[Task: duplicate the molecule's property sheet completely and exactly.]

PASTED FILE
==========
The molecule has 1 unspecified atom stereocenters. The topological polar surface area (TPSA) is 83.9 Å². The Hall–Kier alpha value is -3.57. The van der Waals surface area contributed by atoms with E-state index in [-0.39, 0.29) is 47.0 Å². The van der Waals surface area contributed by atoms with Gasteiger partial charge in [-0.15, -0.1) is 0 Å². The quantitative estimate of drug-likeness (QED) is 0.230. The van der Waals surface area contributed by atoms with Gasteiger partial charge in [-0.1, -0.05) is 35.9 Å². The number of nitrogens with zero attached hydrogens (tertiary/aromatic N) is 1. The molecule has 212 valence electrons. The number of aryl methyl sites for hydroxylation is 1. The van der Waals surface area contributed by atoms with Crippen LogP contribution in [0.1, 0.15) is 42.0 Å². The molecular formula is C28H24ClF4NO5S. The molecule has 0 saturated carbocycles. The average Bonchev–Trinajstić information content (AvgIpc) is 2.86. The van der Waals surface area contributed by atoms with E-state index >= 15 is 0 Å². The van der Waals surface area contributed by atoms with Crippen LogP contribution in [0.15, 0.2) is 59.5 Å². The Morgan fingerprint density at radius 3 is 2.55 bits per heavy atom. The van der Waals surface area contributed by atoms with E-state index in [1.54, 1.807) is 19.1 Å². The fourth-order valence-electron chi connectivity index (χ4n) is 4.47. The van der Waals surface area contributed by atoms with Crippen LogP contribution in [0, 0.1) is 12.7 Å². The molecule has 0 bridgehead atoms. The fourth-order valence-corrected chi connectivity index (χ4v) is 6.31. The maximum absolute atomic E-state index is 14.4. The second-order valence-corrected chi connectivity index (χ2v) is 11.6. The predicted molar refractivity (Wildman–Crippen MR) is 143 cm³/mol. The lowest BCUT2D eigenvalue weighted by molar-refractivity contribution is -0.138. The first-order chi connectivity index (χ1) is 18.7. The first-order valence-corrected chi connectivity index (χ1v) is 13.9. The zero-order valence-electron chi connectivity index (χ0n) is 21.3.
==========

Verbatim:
The molecule has 1 unspecified atom stereocenters. The topological polar surface area (TPSA) is 83.9 Å². The Hall–Kier alpha value is -3.57. The van der Waals surface area contributed by atoms with E-state index in [-0.39, 0.29) is 47.0 Å². The van der Waals surface area contributed by atoms with Gasteiger partial charge in [-0.15, -0.1) is 0 Å². The quantitative estimate of drug-likeness (QED) is 0.230. The van der Waals surface area contributed by atoms with Gasteiger partial charge in [-0.1, -0.05) is 35.9 Å². The number of nitrogens with zero attached hydrogens (tertiary/aromatic N) is 1. The molecule has 212 valence electrons. The number of aryl methyl sites for hydroxylation is 1. The van der Waals surface area contributed by atoms with Crippen LogP contribution in [0.1, 0.15) is 42.0 Å². The molecular formula is C28H24ClF4NO5S. The molecule has 0 saturated carbocycles. The average Bonchev–Trinajstić information content (AvgIpc) is 2.86. The van der Waals surface area contributed by atoms with E-state index >= 15 is 0 Å². The van der Waals surface area contributed by atoms with Crippen LogP contribution in [0.15, 0.2) is 59.5 Å². The Morgan fingerprint density at radius 3 is 2.55 bits per heavy atom. The van der Waals surface area contributed by atoms with E-state index in [1.54, 1.807) is 19.1 Å². The fourth-order valence-electron chi connectivity index (χ4n) is 4.47. The van der Waals surface area contributed by atoms with Crippen LogP contribution in [0, 0.1) is 12.7 Å². The molecule has 0 bridgehead atoms. The fourth-order valence-corrected chi connectivity index (χ4v) is 6.31. The maximum absolute atomic E-state index is 14.4. The second-order valence-corrected chi connectivity index (χ2v) is 11.6. The predicted molar refractivity (Wildman–Crippen MR) is 143 cm³/mol. The lowest BCUT2D eigenvalue weighted by molar-refractivity contribution is -0.138. The first-order chi connectivity index (χ1) is 18.7. The first-order valence-corrected chi connectivity index (χ1v) is 13.9. The zero-order valence-electron chi connectivity index (χ0n) is 21.3.